Since my Blick Art store experience this past Monday, I’ve been feeling inclined to DO something about the lack of drawing in my current lifestyle.
I’ve decided that the best way to not only try to get back into it but to get some good, hearty practice at it again would be to try to do a drawing a day.
I started on Tuesday night, just sketching from an example, then following it up, Wednesday night with some quick cartoony sketches.
Earlier on Wednesday evening, my wife and I visited my parents and my Dad and I dug out some of my old comic books that had been “lost” since I impulsively tried to get rid of them somewhere around 1993/1994. As I sifted through them, I found my collection of G.I. Joe, Real Ghostbusters and Ren & Stimpy comics that I’d largely collected during my B.C. days. I paged through some and found some fantastic drawings to inspire me to stretch my artistic abilities again. Let’s face it: after college, there hasn’t been anyone giving me assignments in different mediums or challenges to test my abilities. On Thursday night, for my daily drawing, I attempted a pencil sketch of an ink drawing from a panel in a G.I. Joe / Transformers brand crossover comic. I remember even when I first read these books that there had been a short string of issues where this incredible artist, whose name is Andrew Wildman, had really captured amazing detail and expression in his work.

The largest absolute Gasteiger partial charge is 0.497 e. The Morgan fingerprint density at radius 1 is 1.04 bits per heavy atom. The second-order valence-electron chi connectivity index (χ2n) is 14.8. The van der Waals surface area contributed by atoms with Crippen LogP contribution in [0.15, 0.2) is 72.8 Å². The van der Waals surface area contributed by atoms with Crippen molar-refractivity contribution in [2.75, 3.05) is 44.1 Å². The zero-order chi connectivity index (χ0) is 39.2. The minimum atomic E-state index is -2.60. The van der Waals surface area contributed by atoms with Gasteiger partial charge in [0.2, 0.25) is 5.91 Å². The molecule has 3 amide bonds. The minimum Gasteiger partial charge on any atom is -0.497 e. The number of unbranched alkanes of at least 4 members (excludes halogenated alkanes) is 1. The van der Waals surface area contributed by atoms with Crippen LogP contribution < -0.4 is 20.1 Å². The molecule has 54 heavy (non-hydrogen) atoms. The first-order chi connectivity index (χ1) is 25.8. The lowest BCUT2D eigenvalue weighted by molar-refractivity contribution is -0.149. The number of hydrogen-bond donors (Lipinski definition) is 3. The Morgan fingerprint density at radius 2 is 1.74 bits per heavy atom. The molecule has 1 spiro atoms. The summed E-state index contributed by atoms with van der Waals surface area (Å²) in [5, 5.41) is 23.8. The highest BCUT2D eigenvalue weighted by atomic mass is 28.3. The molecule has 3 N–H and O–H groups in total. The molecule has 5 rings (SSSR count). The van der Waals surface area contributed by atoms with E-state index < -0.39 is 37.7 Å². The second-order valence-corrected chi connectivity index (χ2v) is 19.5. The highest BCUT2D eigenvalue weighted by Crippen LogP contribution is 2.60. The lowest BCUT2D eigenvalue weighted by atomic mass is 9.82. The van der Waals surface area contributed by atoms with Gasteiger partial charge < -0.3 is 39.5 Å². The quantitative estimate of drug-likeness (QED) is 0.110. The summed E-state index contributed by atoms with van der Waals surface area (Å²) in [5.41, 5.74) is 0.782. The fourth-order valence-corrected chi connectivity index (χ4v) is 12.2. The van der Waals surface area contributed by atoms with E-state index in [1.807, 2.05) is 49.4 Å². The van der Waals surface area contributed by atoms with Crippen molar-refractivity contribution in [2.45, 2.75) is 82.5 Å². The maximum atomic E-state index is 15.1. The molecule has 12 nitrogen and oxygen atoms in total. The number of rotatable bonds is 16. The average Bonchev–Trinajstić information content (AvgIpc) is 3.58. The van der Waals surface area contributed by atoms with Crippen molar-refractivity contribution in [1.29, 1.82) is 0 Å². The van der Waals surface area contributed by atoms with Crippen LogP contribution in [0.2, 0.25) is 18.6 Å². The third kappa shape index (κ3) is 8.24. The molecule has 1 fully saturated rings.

However, I was quickly reminded of how different pencil and pen are as mediums. I don’t dabble much in pen because I love the quick and forgiving control of pencil.
Recently, I dug out some drawing Micron pens to create a new 404 Error page image at JFH – just for fun. These pens had to be a good 10 to 12 years old and the ink was definitely running out, so I ordered a new set online for future use.
Last night, I chose a G.I. Joe comic book cover drawing from 1992 and worked up a light pencil sketch first with a 6H pencil (newly bought at Blick, mind you) and then proceeded to go over that with the new ink pens of different weights.
The result has been fun; It’s to the point where I can’t wait to dabble more with pen! I tend to rush into projects out of sheer enthusiasm and am not usually fully satisfied with the outcome, so I’m going to try my darndest to take all of this slower and practice, practice, practice!
The liberty that doing ‘a drawing a day’ brings will hopefully break me of some of my perfectionist mentality. I usually drive myself to draw, re-draw and often just abandon stuff I’m not happy with. I feel like, with this new approach, I don’t need to display these sketches or enter them into any contests or have them critiqued. It’s for what these should be for — fun! (and practice!) I’ll never forget one of my art class professors telling me that every artist has about 10,000 bad drawings in them and the more we draw and practice, the more of those bad drawings we get out of the way to discover the good ones. … So here we go!